This presents problems, as biofuels can use food resources in order to provide mechanical energy for vehicles. Many experts point to this as a reason for growing food prices, particularly US Bio-ethanol fuel production which has affected maize prices. In order to have a low environmental impact, biofuels should be made only from waste products, or from new sources like algae.
Electric Motor and Pedal Powered Vehicles
Multiple companies are offering and developing two, three, and four wheel vehicles combining the characteristics of a bicycle with electric motors. US Federal, State and Local laws do not clearly nor consistently classify these vehicles as bicycles, electric bicycles, motorcycles, electric motorcycles, mopeds, Neighborhood Electric Vehicle, motorised quadricycle or as a car. Some laws have limits on top speeds, power of the motors, range, etc. while others do not.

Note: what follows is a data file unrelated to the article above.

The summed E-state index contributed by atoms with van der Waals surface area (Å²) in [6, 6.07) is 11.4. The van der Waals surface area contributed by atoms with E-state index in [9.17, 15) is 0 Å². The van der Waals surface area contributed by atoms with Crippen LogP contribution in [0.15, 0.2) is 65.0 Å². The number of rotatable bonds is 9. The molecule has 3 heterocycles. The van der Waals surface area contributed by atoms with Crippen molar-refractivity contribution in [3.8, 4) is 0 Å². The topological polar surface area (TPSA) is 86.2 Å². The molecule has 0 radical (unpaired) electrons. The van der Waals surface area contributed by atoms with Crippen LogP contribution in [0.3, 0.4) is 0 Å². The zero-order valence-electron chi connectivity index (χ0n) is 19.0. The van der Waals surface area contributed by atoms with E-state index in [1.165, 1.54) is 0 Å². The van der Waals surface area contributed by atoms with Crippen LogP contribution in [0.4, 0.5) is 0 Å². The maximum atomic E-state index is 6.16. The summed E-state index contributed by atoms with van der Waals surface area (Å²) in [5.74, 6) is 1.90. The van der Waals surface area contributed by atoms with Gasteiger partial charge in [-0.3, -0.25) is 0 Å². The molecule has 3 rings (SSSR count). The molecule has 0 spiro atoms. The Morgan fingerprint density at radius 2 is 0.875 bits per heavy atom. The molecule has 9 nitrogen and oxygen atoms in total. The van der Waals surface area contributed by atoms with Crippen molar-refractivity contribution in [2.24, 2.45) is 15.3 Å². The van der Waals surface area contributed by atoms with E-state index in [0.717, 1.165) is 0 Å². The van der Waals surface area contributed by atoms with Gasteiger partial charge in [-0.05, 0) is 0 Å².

- Public transportation vehicles are not usually included in the green vehicle category, but Personal rapid transit (PRT) vehicles probably should be. All vehicles that are powered from the track have the advantage of potentially being able to use any source of electric energy, including sustainable ones, rather than requiring liquid fuels. They can also switch regenerative braking energy between vehicles and the electric grid rather than requiring energy storage on the vehicles. Also, they can potentially use the entire track area for solar collectors, not just the vehicle surface. The potential PRT energy efficiency is much higher than that which traditional automobiles can attain.